Binoculars are great for birding, whale watching, watching sporting events, and a whole lot more. Most binoculars give you a magnification of 10x or less because this is about all the magnification power you can handle when you handhold your binos.
But what if you want to look farther away?
The answer is high-power binoculars and a tripod or monopod. With binoculars over 10x, you need something to help you hold them steady. But the payoff can be immense.
Scanning terrain, watching for ships on the horizon, and even exploring the craters of the moon and Saturn’s rings with over 10x won’t disappoint.
So, let’s take an in-depth look at the best high power binoculars out there right now.
- 1 Top 7 Best High Power Binoculars To Buy In 2022 Reviews
- 1.1 1 ESSLBN Astronomy Zoom Binoculars – Best Budget High Power Binoculars
- 1.2 2 Celestron Skymaster Binoculars – Best Stargazing High Power Binoculars
- 1.3 3 Nikon Aculon A211 Zoom Binoculars – Best High Power Zoom Binoculars
- 1.4 4 Barska AB10592 Gladiator 20-100 Zoom Binoculars – Best Magnification High Power Binoculars
- 1.5 5 Pentax SP 20×60 WP Binoculars – Best Waterproof High Power Binoculars
- 1.6 6 Celestron Skymaster Pro Binoculars – Best Value for the Money High Power Binoculars
- 1.7 7 Vortex Optics Kaibab HD Binoculars – Best Premium High Power Binoculars
- 2 How to Buy Yourself the Best High Power Binoculars?
- 3 Looking for more Superb Binocular options?
- 4 What Are The Best High Power Binoculars?
Top 7 Best High Power Binoculars To Buy In 2022 Reviews
1 ESSLBN Astronomy Zoom Binoculars – Best Budget High Power Binoculars
Size: 13-39 x 70
Let’s start with the most affordable high power binoculars on this list – the Astronomy Zoom Binoculars by ESSLBN. Now, 13x magnification isn’t the most powerful you’re going to find out there. But, when that zooms up to 39x, wow, that’s powerful.
These fully multi-coated porro prism binoculars are priced under $100, so they’re inexpensive. The objective lenses are 70mm in diameter and fully multi-coated to give a whole lot of brightness that you need when looking at faraway objects.
However, I think the power may be overstated here…
The number 39 is already pretty weird. When I tried these in comparison to other binos, I didn’t feel the magnification was over 25x. But, that said, even 13-25x is quite powerful.
Images in these binos are moderately clear, though they give quite a bit of color aberration. So, if you’re looking for bird-watching binoculars, these aren’t for you. For other types of spotting or backyard astronomy, though, they do a decent job for a remarkably low price.
Big and bulky…
However, these binos aren’t too heavy, weighing 2.71 pounds (1229g). And you’ll want to use them with a tripod. Luckily, they come with a tripod adapter. Likewise, they have a smartphone mount that allows you to take pictures with your phone’s camera through the lens.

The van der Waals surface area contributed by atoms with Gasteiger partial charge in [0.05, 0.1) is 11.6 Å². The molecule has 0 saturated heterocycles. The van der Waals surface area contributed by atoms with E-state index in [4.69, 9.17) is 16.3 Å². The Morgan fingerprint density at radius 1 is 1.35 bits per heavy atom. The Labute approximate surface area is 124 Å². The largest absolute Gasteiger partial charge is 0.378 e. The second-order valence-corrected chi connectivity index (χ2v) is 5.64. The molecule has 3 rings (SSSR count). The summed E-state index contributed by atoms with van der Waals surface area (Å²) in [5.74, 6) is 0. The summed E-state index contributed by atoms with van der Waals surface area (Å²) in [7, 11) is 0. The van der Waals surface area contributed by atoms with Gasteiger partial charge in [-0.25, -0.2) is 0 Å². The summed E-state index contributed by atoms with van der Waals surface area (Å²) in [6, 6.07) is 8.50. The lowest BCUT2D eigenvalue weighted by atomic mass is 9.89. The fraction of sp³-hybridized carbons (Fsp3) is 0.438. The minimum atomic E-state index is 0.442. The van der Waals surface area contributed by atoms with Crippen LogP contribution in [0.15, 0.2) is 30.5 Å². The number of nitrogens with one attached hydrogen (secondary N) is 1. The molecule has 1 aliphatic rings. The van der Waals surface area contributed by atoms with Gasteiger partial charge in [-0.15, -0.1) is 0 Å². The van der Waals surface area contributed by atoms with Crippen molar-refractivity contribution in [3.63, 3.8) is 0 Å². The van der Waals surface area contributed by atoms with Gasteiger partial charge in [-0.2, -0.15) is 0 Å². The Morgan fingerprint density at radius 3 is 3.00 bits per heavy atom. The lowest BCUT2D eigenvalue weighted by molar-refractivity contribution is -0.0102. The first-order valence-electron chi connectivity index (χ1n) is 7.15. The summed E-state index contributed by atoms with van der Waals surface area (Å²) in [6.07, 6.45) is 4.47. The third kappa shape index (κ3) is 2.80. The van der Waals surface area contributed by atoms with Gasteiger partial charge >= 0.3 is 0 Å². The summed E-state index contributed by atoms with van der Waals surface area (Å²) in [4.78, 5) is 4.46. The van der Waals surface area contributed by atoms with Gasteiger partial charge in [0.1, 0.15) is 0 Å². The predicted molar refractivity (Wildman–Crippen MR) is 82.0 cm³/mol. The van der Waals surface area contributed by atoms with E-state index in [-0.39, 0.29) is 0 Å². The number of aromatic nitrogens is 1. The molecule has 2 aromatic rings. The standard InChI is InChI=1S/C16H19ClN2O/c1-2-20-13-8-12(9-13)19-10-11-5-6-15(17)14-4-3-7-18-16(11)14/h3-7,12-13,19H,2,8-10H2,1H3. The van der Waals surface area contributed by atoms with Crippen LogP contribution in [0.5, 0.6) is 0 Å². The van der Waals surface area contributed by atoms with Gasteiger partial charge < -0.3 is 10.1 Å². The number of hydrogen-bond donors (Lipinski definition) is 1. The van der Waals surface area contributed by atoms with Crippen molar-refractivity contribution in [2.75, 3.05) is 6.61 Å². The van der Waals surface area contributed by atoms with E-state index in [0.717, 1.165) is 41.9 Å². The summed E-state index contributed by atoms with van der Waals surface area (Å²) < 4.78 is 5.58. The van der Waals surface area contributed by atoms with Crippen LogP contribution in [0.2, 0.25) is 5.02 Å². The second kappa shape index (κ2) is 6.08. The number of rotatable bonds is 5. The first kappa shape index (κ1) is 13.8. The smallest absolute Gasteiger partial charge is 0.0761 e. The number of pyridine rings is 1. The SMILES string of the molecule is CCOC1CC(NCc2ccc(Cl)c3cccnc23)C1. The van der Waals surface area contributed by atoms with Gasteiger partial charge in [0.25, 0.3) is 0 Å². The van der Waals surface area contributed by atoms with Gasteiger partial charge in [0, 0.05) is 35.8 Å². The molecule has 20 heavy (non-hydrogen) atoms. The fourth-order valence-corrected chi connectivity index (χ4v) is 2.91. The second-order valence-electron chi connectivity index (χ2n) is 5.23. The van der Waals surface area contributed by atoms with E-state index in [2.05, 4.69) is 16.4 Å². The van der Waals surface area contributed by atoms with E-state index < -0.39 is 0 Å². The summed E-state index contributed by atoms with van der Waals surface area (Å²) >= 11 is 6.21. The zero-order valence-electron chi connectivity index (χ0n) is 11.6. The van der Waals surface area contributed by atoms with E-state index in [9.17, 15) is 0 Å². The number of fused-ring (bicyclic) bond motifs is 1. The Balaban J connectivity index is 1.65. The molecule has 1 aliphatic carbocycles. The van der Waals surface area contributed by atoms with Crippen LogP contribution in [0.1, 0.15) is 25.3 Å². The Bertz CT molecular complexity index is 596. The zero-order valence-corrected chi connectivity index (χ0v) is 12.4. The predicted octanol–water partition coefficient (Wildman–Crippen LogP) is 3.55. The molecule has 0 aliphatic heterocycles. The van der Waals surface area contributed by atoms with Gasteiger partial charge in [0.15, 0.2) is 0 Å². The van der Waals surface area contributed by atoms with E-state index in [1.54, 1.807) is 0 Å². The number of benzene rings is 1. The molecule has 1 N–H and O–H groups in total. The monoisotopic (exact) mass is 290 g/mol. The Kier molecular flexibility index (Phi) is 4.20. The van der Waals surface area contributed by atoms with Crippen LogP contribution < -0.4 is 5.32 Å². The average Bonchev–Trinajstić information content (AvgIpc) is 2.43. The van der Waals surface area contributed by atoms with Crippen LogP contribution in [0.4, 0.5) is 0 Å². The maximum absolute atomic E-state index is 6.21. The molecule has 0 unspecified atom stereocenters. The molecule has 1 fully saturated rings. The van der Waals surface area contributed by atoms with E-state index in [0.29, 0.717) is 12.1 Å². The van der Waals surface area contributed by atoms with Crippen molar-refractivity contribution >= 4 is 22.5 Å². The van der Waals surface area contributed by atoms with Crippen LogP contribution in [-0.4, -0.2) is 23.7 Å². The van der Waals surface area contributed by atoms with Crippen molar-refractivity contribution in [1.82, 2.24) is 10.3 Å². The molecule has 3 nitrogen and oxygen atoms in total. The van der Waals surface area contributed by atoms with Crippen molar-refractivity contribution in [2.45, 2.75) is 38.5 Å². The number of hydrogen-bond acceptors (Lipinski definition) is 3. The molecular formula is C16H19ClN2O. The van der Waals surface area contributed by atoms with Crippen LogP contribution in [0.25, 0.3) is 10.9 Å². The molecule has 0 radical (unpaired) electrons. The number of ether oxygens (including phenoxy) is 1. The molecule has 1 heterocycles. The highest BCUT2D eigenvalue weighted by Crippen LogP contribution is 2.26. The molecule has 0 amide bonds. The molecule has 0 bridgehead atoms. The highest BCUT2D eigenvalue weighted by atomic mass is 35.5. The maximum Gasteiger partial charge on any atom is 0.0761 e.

And for glasses wearers, the eyecups pop out to give you about 10mm of eye relief. So, you can use these comfortably while wearing your normal glasses.
- Low, low price.
- Zoom with good power.
- Not the clearest image.
- Overstated magnification.
2 Celestron Skymaster Binoculars – Best Stargazing High Power Binoculars
Size: 25 x 70
Celestron is a relatively new optics company that has been doing well in the low-priced binoculars market lately. Their Skymaster binoculars come in different sizes, like 12 x 60 and 15 x 70. But here, we’re going to look at the highest power pair – the 25 x 70 Skymasters.
As the name suggests, these are high power binoculars for stargazing and amateur astronomy. At the high magnification of 25x, they give quite a tight view of the night sky. You only get 141 feet at 1000 yards in your field of view.
This may make it more difficult to spot objects of interest. However, once you do, you can get in nice and tight with these binos.
Comfortable and Clear
The Skymasters give you 13mm of eye relief which is plenty for comfortable use while wearing glasses. They make use of BaK4 (barium-potassium) porro prisms and multi-coated lenses to provide clear, sharp images. They’re also quite bright with a 70mm/2.75” objective lens diameter.
In comparison to the ESSLBNs, these give you a brighter, crisper image with less (though still a little) chromatic aberration.
You’ll need a tripod…
They’re pretty big and weigh 52 ounces (1474g), which makes them pretty hard to hold in your hand. But with 25x magnification, you’re going to want these up on a tripod anyway. The binos are somewhat water-resistant. Although, the manufacturer hasn’t provided an IP rating.
They are not, however, fog-resistant. That is a shame since nighttime stargazing can get chilly and cause these to fog up.
Overall, though, for just over $100 for the binos themselves or $130 with a tripod adapter, this pair is a good, affordable way to start with backyard astronomy.
- Affordable with a sharp, bright image.
- Strong 25x magnification.
- A bit on the heavy side.
- Not fog-resistant.
3 Nikon Aculon A211 Zoom Binoculars – Best High Power Zoom Binoculars
Size: 10-22 x 50
With Nikon’s $150 Aculon A211, we return to zoom binoculars with adjustable magnification. The benefit of a zoom is that you can zoom out, here to just 10x, to spot objects of interest. Then you can zoom in, here to 22x, to check them out in detail.
For these Aculons in particular, the 10x magnification makes them possible to be hand-held. They’re only 34 ounces (960g). Making them some of the best lightweight high power binoculars on the market.
This lets you use them in a lot of applications like sports and bird watching that fixed high-powered binoculars are no good for.
On the other hand…
Zoom binoculars can be harder to get in focus and keep there. For example, these 10-22x binos have a close focus distance of 49 feet, while most 10x fixed binos would let you focus on objects just ten feet away.